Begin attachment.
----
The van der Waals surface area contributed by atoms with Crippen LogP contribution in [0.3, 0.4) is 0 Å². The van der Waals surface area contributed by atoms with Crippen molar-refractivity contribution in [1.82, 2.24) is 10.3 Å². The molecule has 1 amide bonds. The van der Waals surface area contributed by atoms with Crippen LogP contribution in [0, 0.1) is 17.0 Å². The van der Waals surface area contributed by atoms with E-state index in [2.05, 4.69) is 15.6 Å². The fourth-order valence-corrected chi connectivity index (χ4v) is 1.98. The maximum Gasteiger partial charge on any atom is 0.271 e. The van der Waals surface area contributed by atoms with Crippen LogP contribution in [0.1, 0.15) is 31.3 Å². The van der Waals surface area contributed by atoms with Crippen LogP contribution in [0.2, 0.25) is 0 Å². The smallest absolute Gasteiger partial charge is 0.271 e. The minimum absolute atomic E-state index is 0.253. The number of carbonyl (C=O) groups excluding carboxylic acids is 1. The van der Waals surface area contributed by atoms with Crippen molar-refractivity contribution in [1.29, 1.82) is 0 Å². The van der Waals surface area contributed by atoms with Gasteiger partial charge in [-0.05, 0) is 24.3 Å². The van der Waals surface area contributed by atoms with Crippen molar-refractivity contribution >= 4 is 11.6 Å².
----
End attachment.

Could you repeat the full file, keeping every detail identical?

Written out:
The van der Waals surface area contributed by atoms with Crippen LogP contribution in [0.3, 0.4) is 0 Å². The van der Waals surface area contributed by atoms with Crippen molar-refractivity contribution in [1.82, 2.24) is 10.3 Å². The molecule has 1 amide bonds. The van der Waals surface area contributed by atoms with Crippen LogP contribution in [0, 0.1) is 17.0 Å². The van der Waals surface area contributed by atoms with E-state index in [2.05, 4.69) is 15.6 Å². The fourth-order valence-corrected chi connectivity index (χ4v) is 1.98. The maximum Gasteiger partial charge on any atom is 0.271 e. The van der Waals surface area contributed by atoms with Crippen LogP contribution in [0.1, 0.15) is 31.3 Å². The van der Waals surface area contributed by atoms with Crippen LogP contribution in [0.2, 0.25) is 0 Å². The smallest absolute Gasteiger partial charge is 0.271 e. The minimum absolute atomic E-state index is 0.253. The number of carbonyl (C=O) groups excluding carboxylic acids is 1. The van der Waals surface area contributed by atoms with Crippen molar-refractivity contribution in [1.29, 1.82) is 0 Å². The van der Waals surface area contributed by atoms with Gasteiger partial charge in [-0.05, 0) is 24.3 Å². The van der Waals surface area contributed by atoms with Crippen molar-refractivity contribution >= 4 is 11.6 Å².